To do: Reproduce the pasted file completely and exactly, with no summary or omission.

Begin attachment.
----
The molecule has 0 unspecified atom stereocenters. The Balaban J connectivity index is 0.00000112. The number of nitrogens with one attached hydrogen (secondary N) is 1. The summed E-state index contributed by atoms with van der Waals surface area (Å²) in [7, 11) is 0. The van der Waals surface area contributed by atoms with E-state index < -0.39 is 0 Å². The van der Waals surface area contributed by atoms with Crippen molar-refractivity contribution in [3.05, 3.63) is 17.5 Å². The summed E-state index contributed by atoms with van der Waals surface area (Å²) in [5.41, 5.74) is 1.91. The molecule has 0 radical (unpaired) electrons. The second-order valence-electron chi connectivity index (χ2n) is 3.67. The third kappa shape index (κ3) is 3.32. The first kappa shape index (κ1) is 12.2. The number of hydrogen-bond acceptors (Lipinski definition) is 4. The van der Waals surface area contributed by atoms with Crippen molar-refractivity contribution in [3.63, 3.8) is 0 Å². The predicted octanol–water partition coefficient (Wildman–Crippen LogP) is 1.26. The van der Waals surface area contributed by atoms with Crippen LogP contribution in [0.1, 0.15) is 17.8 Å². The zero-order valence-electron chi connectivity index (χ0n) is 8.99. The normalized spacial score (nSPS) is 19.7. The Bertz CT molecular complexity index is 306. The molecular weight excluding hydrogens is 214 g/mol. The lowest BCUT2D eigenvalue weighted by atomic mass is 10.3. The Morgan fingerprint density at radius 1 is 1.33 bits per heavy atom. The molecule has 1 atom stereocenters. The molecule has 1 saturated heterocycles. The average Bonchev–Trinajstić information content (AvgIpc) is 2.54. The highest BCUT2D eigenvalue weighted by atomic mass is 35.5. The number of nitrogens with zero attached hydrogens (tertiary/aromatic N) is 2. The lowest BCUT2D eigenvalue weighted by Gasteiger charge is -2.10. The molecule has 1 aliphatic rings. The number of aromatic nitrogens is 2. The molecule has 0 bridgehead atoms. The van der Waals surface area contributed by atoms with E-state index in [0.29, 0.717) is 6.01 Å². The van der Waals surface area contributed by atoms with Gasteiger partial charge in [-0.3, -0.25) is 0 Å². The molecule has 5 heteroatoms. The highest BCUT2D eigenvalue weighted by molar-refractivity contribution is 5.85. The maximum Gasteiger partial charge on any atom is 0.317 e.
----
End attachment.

The molecule has 0 unspecified atom stereocenters. The Balaban J connectivity index is 0.00000112. The number of nitrogens with one attached hydrogen (secondary N) is 1. The summed E-state index contributed by atoms with van der Waals surface area (Å²) in [7, 11) is 0. The van der Waals surface area contributed by atoms with E-state index < -0.39 is 0 Å². The van der Waals surface area contributed by atoms with Crippen molar-refractivity contribution in [3.05, 3.63) is 17.5 Å². The summed E-state index contributed by atoms with van der Waals surface area (Å²) in [5.41, 5.74) is 1.91. The molecule has 0 radical (unpaired) electrons. The second-order valence-electron chi connectivity index (χ2n) is 3.67. The third kappa shape index (κ3) is 3.32. The first kappa shape index (κ1) is 12.2. The number of hydrogen-bond acceptors (Lipinski definition) is 4. The van der Waals surface area contributed by atoms with Crippen molar-refractivity contribution in [3.63, 3.8) is 0 Å². The predicted octanol–water partition coefficient (Wildman–Crippen LogP) is 1.26. The van der Waals surface area contributed by atoms with Crippen LogP contribution in [0.1, 0.15) is 17.8 Å². The zero-order valence-electron chi connectivity index (χ0n) is 8.99. The normalized spacial score (nSPS) is 19.7. The Bertz CT molecular complexity index is 306. The molecular weight excluding hydrogens is 214 g/mol. The lowest BCUT2D eigenvalue weighted by atomic mass is 10.3. The Morgan fingerprint density at radius 1 is 1.33 bits per heavy atom. The molecule has 1 atom stereocenters. The molecule has 1 saturated heterocycles. The average Bonchev–Trinajstić information content (AvgIpc) is 2.54. The highest BCUT2D eigenvalue weighted by atomic mass is 35.5. The number of nitrogens with zero attached hydrogens (tertiary/aromatic N) is 2. The lowest BCUT2D eigenvalue weighted by Gasteiger charge is -2.10. The molecule has 1 aliphatic rings. The number of aromatic nitrogens is 2. The molecule has 0 bridgehead atoms. The van der Waals surface area contributed by atoms with E-state index in [0.29, 0.717) is 6.01 Å². The van der Waals surface area contributed by atoms with Gasteiger partial charge in [-0.3, -0.25) is 0 Å². The molecule has 5 heteroatoms. The highest BCUT2D eigenvalue weighted by molar-refractivity contribution is 5.85. The maximum Gasteiger partial charge on any atom is 0.317 e.